The bottom line: Just 4% of companies around the globe surveyed by the World Economic Forum in 2016 say they see the value in investing in their older employees.

Go deeper: Robots are stepping in to help solve the worker shortage driven by aging

3. South Bend bucks the trend

Notre Dame's campus in South Bend. Photo: Don & Melinda Crawford/Education Images/Universal Images Group via Getty Images

In the age of winner-take-all cities, big metros on the coasts are taking an outsized share of wealth, jobs and talent. But South Bend, Indiana, is defying that narrative.

The big picture: "There are a lot of South Bends," says Max Brickman, founder of Heartland Ventures, a VC firm based in the Indiana city. It's one of several smaller Midwestern cities that are using their history of expertise in industries like manufacturing and logistics to bring high-tech jobs in those fields to town.

  • "People are starting to look past smokestack chasing and look at the next phase of economic development," says Brickman.

What's happening:

  • A number of startups have either relocated to or opened secondary offices in South Bend — the city of presidential candidate Mayor Pete Buttigieg — over the last few years.
  • Heartland Ventures has itself brought four new tech employers to town. Its pitch to Silicon Valley companies working on emerging technologies in advanced manufacturing is that relocating to South Bend will put them closer to where things are actually being built, Brickman says.
  • South Bend is starting to look like a coastal metro, too. Cook Political Report's Dave Wasserman notes that it's the least populous U.S. city to have a Whole Foods, Lululemon, Apple Store, Urban Outfitters and Pure Barre — all bastions of the urban millennial lifestyle.
  • The city is also helped by its status as a college town, as Axios' Kim Hart has reported. Notre Dame has propped up an "innovation hub" inside an abandoned Studebaker factory.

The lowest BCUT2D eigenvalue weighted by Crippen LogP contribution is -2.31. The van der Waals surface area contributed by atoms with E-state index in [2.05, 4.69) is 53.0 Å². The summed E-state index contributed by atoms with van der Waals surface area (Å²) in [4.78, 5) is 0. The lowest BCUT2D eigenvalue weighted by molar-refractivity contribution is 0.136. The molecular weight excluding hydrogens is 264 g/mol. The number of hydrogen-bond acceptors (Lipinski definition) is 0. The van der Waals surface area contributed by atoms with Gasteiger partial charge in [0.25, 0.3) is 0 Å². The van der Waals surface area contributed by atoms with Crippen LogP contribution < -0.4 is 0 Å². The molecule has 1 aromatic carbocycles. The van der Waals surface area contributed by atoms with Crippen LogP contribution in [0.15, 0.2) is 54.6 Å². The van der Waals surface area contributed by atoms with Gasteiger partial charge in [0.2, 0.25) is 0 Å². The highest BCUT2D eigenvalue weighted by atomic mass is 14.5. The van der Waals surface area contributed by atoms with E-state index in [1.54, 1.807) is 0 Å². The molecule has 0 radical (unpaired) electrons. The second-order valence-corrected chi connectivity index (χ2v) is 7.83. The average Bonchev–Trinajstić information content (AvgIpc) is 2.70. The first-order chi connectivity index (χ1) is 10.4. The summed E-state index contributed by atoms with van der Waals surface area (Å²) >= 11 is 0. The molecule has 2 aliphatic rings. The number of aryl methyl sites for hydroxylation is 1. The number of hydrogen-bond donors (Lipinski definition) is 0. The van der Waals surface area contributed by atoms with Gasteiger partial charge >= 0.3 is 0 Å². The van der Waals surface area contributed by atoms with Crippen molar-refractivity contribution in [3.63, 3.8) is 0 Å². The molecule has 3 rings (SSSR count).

But, but, but: The city still has a yawning racial wealth gap, and median per capita income is less than $20,000 per year (compared to the national median of about $34,000 per year).

  • Like in many up-and-coming cities, the comeback in South Bend is still uneven — and it's benefitting just a small share of the population.
4. Worthy of your time

Illustration: Aïda Amer/Axios

China lobbied World Bank to fund Xinjiang surveillance (Bethany Allen-Ebrahimian — Axios)

Stop believing in free shipping (Amanda Mull — The Atlantic)

Investors couldn't care less about the techlash (Matt Phillips — NYT)

White-collar education for blue-collar work (Austen Hufford — WSJ)

The tech giant with the greenest cloud (Wired)

5. 1 nostalgic thing: The dead paper ticket

Illustration: Aïda Amer/Axios

Over the last decade, tickets have transitioned out of the physical realm and, like so many other aspects of our lives, gone digital, Axios' Kendall Baker writes.

Why it matters: Tickets were once mementos, collected like photographs and saved in scrapbooks. They are now barcodes on our phones — convenient as heck and impossible to lose yet, sadly, often forgotten about the moment they're scanned.

By the numbers: The percentage of transactions on mobile vs. desktop on ticket marketplace SeatGeek since 2012, per the company:

  • 2012: 7% mobile, 93% desktop
  • 2019: 68% mobile, 32% desktop

My thought bubble: Yes, it's cool to never again have to worry about your ticket falling out of your pocket and fluttering away during the sprint from the car to the stadium. But I remember taping every Red Sox ticket stub from my childhood to my bedroom wall, and that was pretty cool too. (And, yes, this is me revealing that I am a proud Boston sports fan. Long live Tom Brady!)

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Thanks for reading!